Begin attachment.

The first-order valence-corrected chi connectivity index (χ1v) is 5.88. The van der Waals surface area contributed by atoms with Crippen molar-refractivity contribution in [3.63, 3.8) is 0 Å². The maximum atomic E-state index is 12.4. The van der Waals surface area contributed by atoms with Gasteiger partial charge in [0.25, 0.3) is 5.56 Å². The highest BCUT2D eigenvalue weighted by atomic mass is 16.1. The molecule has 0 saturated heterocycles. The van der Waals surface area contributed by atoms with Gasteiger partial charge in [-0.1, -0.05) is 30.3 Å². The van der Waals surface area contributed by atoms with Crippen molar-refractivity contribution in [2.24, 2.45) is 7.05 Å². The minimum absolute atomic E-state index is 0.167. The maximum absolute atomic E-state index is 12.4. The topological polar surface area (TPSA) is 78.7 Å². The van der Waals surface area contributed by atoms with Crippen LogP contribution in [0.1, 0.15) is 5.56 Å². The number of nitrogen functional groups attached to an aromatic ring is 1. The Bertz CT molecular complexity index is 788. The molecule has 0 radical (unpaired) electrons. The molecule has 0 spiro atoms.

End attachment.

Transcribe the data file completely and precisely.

The first-order valence-corrected chi connectivity index (χ1v) is 5.88. The van der Waals surface area contributed by atoms with Crippen molar-refractivity contribution in [3.63, 3.8) is 0 Å². The maximum atomic E-state index is 12.4. The van der Waals surface area contributed by atoms with Gasteiger partial charge in [0.25, 0.3) is 5.56 Å². The highest BCUT2D eigenvalue weighted by atomic mass is 16.1. The molecule has 0 saturated heterocycles. The van der Waals surface area contributed by atoms with Gasteiger partial charge in [-0.1, -0.05) is 30.3 Å². The van der Waals surface area contributed by atoms with Crippen molar-refractivity contribution in [2.24, 2.45) is 7.05 Å². The minimum absolute atomic E-state index is 0.167. The maximum absolute atomic E-state index is 12.4. The topological polar surface area (TPSA) is 78.7 Å². The van der Waals surface area contributed by atoms with Crippen LogP contribution in [0.1, 0.15) is 5.56 Å². The number of nitrogen functional groups attached to an aromatic ring is 1. The Bertz CT molecular complexity index is 788. The molecule has 0 radical (unpaired) electrons. The molecule has 0 spiro atoms.